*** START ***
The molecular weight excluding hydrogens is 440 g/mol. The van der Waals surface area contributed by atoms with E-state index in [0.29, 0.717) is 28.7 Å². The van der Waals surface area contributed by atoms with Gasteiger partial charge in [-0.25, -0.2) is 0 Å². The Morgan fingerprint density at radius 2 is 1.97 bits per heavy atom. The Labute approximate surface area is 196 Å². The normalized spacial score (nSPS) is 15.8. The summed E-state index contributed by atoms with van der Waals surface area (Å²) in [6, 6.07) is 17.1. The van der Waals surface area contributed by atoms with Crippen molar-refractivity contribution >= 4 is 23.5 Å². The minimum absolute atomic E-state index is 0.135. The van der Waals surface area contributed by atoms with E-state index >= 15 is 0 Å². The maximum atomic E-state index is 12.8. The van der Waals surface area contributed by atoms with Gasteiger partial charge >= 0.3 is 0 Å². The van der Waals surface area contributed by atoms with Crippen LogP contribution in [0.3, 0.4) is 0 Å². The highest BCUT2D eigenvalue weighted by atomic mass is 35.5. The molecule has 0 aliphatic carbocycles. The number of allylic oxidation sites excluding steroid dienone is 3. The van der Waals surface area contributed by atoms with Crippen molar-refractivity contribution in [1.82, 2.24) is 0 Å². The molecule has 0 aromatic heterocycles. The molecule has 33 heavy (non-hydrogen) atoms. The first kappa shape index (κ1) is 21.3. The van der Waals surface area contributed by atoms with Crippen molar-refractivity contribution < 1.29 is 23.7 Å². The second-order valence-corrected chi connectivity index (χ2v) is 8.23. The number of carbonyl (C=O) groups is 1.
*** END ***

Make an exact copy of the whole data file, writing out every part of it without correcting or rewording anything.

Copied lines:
The molecular weight excluding hydrogens is 440 g/mol. The van der Waals surface area contributed by atoms with E-state index in [0.29, 0.717) is 28.7 Å². The van der Waals surface area contributed by atoms with Gasteiger partial charge in [-0.25, -0.2) is 0 Å². The Morgan fingerprint density at radius 2 is 1.97 bits per heavy atom. The Labute approximate surface area is 196 Å². The normalized spacial score (nSPS) is 15.8. The summed E-state index contributed by atoms with van der Waals surface area (Å²) in [6, 6.07) is 17.1. The van der Waals surface area contributed by atoms with Crippen molar-refractivity contribution >= 4 is 23.5 Å². The minimum absolute atomic E-state index is 0.135. The van der Waals surface area contributed by atoms with E-state index >= 15 is 0 Å². The maximum atomic E-state index is 12.8. The van der Waals surface area contributed by atoms with Gasteiger partial charge >= 0.3 is 0 Å². The van der Waals surface area contributed by atoms with Crippen LogP contribution in [0.3, 0.4) is 0 Å². The highest BCUT2D eigenvalue weighted by atomic mass is 35.5. The molecule has 0 aliphatic carbocycles. The number of allylic oxidation sites excluding steroid dienone is 3. The van der Waals surface area contributed by atoms with Crippen molar-refractivity contribution in [1.82, 2.24) is 0 Å². The molecule has 0 aromatic heterocycles. The molecule has 33 heavy (non-hydrogen) atoms. The first kappa shape index (κ1) is 21.3. The van der Waals surface area contributed by atoms with Crippen molar-refractivity contribution < 1.29 is 23.7 Å². The second-order valence-corrected chi connectivity index (χ2v) is 8.23. The number of carbonyl (C=O) groups is 1.